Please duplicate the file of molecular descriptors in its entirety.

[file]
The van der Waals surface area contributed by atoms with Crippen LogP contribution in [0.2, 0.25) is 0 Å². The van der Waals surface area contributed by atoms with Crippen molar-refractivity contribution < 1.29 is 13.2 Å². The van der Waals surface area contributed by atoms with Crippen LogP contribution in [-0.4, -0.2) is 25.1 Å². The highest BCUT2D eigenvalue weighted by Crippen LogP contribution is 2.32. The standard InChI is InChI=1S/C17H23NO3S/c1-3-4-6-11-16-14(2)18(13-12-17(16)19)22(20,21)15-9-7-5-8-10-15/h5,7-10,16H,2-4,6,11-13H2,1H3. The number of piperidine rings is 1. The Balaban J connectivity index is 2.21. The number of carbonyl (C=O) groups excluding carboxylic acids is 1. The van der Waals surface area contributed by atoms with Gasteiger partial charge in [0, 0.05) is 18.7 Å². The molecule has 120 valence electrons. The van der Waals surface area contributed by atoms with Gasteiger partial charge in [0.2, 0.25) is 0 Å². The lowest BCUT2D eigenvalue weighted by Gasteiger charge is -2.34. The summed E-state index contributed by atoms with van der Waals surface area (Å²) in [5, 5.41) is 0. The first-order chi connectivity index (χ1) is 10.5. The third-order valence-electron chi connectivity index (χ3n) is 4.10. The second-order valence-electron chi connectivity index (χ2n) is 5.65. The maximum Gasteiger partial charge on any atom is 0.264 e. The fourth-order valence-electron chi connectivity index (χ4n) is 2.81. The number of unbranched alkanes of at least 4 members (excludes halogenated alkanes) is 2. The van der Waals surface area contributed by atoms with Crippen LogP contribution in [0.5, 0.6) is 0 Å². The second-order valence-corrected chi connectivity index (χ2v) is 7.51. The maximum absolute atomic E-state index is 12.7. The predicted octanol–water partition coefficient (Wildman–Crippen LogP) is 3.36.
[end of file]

The van der Waals surface area contributed by atoms with Crippen LogP contribution in [0.2, 0.25) is 0 Å². The van der Waals surface area contributed by atoms with Crippen molar-refractivity contribution < 1.29 is 13.2 Å². The van der Waals surface area contributed by atoms with Crippen LogP contribution in [-0.4, -0.2) is 25.1 Å². The highest BCUT2D eigenvalue weighted by Crippen LogP contribution is 2.32. The standard InChI is InChI=1S/C17H23NO3S/c1-3-4-6-11-16-14(2)18(13-12-17(16)19)22(20,21)15-9-7-5-8-10-15/h5,7-10,16H,2-4,6,11-13H2,1H3. The number of piperidine rings is 1. The Balaban J connectivity index is 2.21. The number of carbonyl (C=O) groups excluding carboxylic acids is 1. The van der Waals surface area contributed by atoms with Gasteiger partial charge in [0, 0.05) is 18.7 Å². The molecule has 120 valence electrons. The van der Waals surface area contributed by atoms with Gasteiger partial charge in [0.2, 0.25) is 0 Å². The lowest BCUT2D eigenvalue weighted by Gasteiger charge is -2.34. The summed E-state index contributed by atoms with van der Waals surface area (Å²) in [5, 5.41) is 0. The first-order chi connectivity index (χ1) is 10.5. The third-order valence-electron chi connectivity index (χ3n) is 4.10. The second-order valence-electron chi connectivity index (χ2n) is 5.65. The maximum Gasteiger partial charge on any atom is 0.264 e. The fourth-order valence-electron chi connectivity index (χ4n) is 2.81. The number of unbranched alkanes of at least 4 members (excludes halogenated alkanes) is 2. The van der Waals surface area contributed by atoms with Crippen LogP contribution in [0.5, 0.6) is 0 Å². The second-order valence-corrected chi connectivity index (χ2v) is 7.51. The maximum absolute atomic E-state index is 12.7. The predicted octanol–water partition coefficient (Wildman–Crippen LogP) is 3.36.